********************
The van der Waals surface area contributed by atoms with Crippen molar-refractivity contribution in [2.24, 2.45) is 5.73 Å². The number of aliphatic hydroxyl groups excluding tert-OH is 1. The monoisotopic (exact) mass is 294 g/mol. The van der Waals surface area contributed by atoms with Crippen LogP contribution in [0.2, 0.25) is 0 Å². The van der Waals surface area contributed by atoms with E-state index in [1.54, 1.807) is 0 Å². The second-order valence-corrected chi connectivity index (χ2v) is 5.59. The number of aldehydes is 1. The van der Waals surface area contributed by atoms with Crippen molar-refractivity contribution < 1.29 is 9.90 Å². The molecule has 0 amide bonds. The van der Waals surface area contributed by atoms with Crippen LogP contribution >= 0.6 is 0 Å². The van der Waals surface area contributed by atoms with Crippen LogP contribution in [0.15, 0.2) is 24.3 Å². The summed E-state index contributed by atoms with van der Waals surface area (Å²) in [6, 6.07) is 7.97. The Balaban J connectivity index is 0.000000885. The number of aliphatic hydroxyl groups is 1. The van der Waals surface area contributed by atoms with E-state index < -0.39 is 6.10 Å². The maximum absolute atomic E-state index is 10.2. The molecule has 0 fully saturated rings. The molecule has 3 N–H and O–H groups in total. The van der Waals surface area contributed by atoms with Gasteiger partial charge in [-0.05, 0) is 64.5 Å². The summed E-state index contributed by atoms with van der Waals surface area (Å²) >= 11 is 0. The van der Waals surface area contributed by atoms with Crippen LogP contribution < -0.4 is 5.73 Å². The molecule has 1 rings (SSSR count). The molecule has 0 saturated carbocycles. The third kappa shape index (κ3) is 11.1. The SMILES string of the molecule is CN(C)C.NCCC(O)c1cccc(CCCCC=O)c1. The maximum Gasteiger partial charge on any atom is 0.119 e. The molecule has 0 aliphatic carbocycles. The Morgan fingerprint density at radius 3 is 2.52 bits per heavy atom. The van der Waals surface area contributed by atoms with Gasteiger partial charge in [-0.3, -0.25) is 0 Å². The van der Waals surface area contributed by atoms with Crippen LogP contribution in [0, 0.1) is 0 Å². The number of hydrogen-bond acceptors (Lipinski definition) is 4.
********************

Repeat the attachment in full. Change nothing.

The van der Waals surface area contributed by atoms with Crippen molar-refractivity contribution in [2.24, 2.45) is 5.73 Å². The number of aliphatic hydroxyl groups excluding tert-OH is 1. The monoisotopic (exact) mass is 294 g/mol. The van der Waals surface area contributed by atoms with Crippen LogP contribution in [0.2, 0.25) is 0 Å². The van der Waals surface area contributed by atoms with E-state index in [1.54, 1.807) is 0 Å². The second-order valence-corrected chi connectivity index (χ2v) is 5.59. The number of aldehydes is 1. The van der Waals surface area contributed by atoms with Crippen molar-refractivity contribution < 1.29 is 9.90 Å². The molecule has 0 amide bonds. The van der Waals surface area contributed by atoms with Crippen LogP contribution >= 0.6 is 0 Å². The van der Waals surface area contributed by atoms with Crippen LogP contribution in [0.15, 0.2) is 24.3 Å². The summed E-state index contributed by atoms with van der Waals surface area (Å²) in [6, 6.07) is 7.97. The Balaban J connectivity index is 0.000000885. The number of aliphatic hydroxyl groups is 1. The van der Waals surface area contributed by atoms with E-state index < -0.39 is 6.10 Å². The maximum absolute atomic E-state index is 10.2. The molecule has 0 fully saturated rings. The molecule has 3 N–H and O–H groups in total. The van der Waals surface area contributed by atoms with Gasteiger partial charge in [-0.05, 0) is 64.5 Å². The summed E-state index contributed by atoms with van der Waals surface area (Å²) >= 11 is 0. The van der Waals surface area contributed by atoms with Crippen LogP contribution < -0.4 is 5.73 Å². The molecule has 1 rings (SSSR count). The molecule has 0 saturated carbocycles. The third kappa shape index (κ3) is 11.1. The SMILES string of the molecule is CN(C)C.NCCC(O)c1cccc(CCCCC=O)c1. The maximum Gasteiger partial charge on any atom is 0.119 e. The molecule has 0 aliphatic carbocycles. The Morgan fingerprint density at radius 3 is 2.52 bits per heavy atom. The van der Waals surface area contributed by atoms with Gasteiger partial charge in [-0.3, -0.25) is 0 Å². The van der Waals surface area contributed by atoms with Crippen LogP contribution in [0, 0.1) is 0 Å². The number of hydrogen-bond acceptors (Lipinski definition) is 4.